Union attacks on Meehan misleading, misguided
UMass Lowell adjunct faculty should negotiate seriously
FOR THE BETTER PART of a decade, I had the privilege of working with then-UMass Lowell Chancellor Marty Meehan. It was exciting to be a part of a team that initiated a remarkable transformation of UMass Lowell that continues today. The campus has experienced dramatic increases in enrollment, retention, and graduation rates; faculty hiring; research funding; philanthropic donations; and facility modernization.
Meehan’s success as UMass Lowell chancellor earned him the presidency of the five-campus UMass system in 2015, where his passion for public higher education is felt across the entire state. Leaders with Meehan’s track record of success are highly sought across the country. This state is fortunate to have his energies focused on advancing opportunities for UMass.
Around the time that Meehan left UMass Lowell to lead the UMass system, I was serving as an academic officer at UMass Lowell, and personally sat at the negotiating table as we began bargaining for a new contract with the union representing adjunct faculty on campus.
Since that time, other campus unions have negotiated and approved two contracts; but negotiations with the adjunct faculty United Auto Workers union leadership remain mired and unmoving despite the good faith efforts of the UMass Lowell administration.
Not only does the campaign mischaracterize President Meehan’s work on behalf of so many students, families, faculty, researchers, and residents, all of whom benefit from a top-tier university in Lowell, the union leaders clearly misunderstand the role of the president.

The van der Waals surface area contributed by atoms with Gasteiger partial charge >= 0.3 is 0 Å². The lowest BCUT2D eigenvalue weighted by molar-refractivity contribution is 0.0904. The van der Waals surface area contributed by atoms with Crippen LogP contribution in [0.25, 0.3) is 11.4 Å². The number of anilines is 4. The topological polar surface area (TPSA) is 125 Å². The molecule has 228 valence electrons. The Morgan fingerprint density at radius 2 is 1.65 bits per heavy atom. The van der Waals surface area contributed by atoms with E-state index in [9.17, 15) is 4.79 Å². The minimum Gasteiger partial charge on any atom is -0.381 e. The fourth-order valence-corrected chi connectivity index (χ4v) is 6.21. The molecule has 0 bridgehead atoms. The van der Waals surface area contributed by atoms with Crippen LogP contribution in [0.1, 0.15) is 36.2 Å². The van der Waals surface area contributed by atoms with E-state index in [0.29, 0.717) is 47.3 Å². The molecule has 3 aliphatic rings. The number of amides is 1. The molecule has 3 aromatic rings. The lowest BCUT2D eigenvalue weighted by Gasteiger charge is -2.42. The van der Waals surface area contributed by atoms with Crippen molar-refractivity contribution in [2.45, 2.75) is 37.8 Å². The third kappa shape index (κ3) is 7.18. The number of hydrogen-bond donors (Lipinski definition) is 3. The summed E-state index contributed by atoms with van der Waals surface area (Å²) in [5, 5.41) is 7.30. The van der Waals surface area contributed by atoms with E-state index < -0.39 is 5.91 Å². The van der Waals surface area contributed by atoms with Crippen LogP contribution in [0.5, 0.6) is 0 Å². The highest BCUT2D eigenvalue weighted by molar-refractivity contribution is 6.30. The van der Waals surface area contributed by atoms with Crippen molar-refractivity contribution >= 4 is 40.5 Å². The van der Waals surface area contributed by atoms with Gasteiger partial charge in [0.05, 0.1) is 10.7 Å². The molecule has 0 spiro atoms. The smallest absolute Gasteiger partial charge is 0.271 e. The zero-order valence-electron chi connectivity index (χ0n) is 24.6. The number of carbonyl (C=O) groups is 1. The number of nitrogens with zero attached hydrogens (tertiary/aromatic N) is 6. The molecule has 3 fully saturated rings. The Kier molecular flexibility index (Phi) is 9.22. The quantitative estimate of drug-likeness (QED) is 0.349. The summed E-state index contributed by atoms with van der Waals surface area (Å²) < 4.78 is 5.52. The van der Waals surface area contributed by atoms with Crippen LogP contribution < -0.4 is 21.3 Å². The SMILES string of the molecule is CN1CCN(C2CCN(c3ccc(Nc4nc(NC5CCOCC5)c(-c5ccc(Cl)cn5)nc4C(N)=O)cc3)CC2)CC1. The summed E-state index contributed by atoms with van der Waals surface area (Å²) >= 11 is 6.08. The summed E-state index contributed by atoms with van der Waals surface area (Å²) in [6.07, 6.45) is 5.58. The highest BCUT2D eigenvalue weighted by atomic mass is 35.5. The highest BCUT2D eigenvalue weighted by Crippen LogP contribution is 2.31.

Union negotiations occur at the campus level between the individual bargaining units and the campus administration. Meehan hasn’t been a party to the negotiations for more than three years.
By targeting Meehan, the union leadership’s apparent goal is to gain leverage in negotiations not just by using the profile he has built over 30 years of public service, but by tarnishing his significant record of achievement on behalf of his alma mater and the city of Lowell.
Rather than a transparent diversion tactic, the adjunct union leadership would better serve its membership, which has been waiting more than three years for a new contract, by focusing on bargaining in good faith to achieve a fair and equitable resolution.
UMass Lowell leaders have a fiduciary responsibility to be judicious stewards of the investment made in the campus by taxpayers, students, and their families.
Over more than 50 negotiation sessions, the faculty adjunct leadership has demanded full health and retirement benefits for adjunct faculty who are teaching two classes a semester — which doesn’t even meet the minimum half-time work load that is required in Massachusetts to qualify for public benefits. They also seek wage increases as high as 50 percent, all at a potential cost to students, families, and taxpayers of more than $24 million.Most adjunct faculty teach one or two courses a year and are employed full time in other jobs in their fields. But even when UMass Lowell offered competitive salary increases to all adjunct faculty and health benefits to senior adjunct faculty teaching three or more courses a semester, the offers were rejected by union leadership.
Donald Pierson is the former provost at the University of Massachusetts Lowell.